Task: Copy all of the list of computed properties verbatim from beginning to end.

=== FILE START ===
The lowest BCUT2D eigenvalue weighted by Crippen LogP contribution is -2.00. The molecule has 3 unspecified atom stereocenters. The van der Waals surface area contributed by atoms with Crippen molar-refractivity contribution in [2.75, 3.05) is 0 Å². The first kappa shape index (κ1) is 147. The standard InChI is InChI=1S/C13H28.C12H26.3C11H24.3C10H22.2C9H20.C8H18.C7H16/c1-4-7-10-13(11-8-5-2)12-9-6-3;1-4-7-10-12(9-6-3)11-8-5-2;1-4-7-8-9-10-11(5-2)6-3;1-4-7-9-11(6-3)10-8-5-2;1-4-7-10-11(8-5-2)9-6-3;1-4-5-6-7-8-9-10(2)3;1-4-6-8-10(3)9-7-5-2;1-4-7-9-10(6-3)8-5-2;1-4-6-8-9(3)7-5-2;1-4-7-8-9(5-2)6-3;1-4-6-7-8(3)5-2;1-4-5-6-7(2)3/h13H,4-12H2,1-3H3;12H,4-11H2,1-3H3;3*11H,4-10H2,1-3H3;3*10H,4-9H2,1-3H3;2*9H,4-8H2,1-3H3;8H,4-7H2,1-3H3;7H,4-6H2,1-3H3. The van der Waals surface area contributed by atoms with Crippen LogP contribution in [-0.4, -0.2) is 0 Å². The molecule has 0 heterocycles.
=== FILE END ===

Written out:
The lowest BCUT2D eigenvalue weighted by Crippen LogP contribution is -2.00. The molecule has 3 unspecified atom stereocenters. The van der Waals surface area contributed by atoms with Crippen molar-refractivity contribution in [2.75, 3.05) is 0 Å². The first kappa shape index (κ1) is 147. The standard InChI is InChI=1S/C13H28.C12H26.3C11H24.3C10H22.2C9H20.C8H18.C7H16/c1-4-7-10-13(11-8-5-2)12-9-6-3;1-4-7-10-12(9-6-3)11-8-5-2;1-4-7-8-9-10-11(5-2)6-3;1-4-7-9-11(6-3)10-8-5-2;1-4-7-10-11(8-5-2)9-6-3;1-4-5-6-7-8-9-10(2)3;1-4-6-8-10(3)9-7-5-2;1-4-7-9-10(6-3)8-5-2;1-4-6-8-9(3)7-5-2;1-4-7-8-9(5-2)6-3;1-4-6-7-8(3)5-2;1-4-5-6-7(2)3/h13H,4-12H2,1-3H3;12H,4-11H2,1-3H3;3*11H,4-10H2,1-3H3;3*10H,4-9H2,1-3H3;2*9H,4-8H2,1-3H3;8H,4-7H2,1-3H3;7H,4-6H2,1-3H3. The van der Waals surface area contributed by atoms with Crippen LogP contribution in [-0.4, -0.2) is 0 Å². The molecule has 0 heterocycles.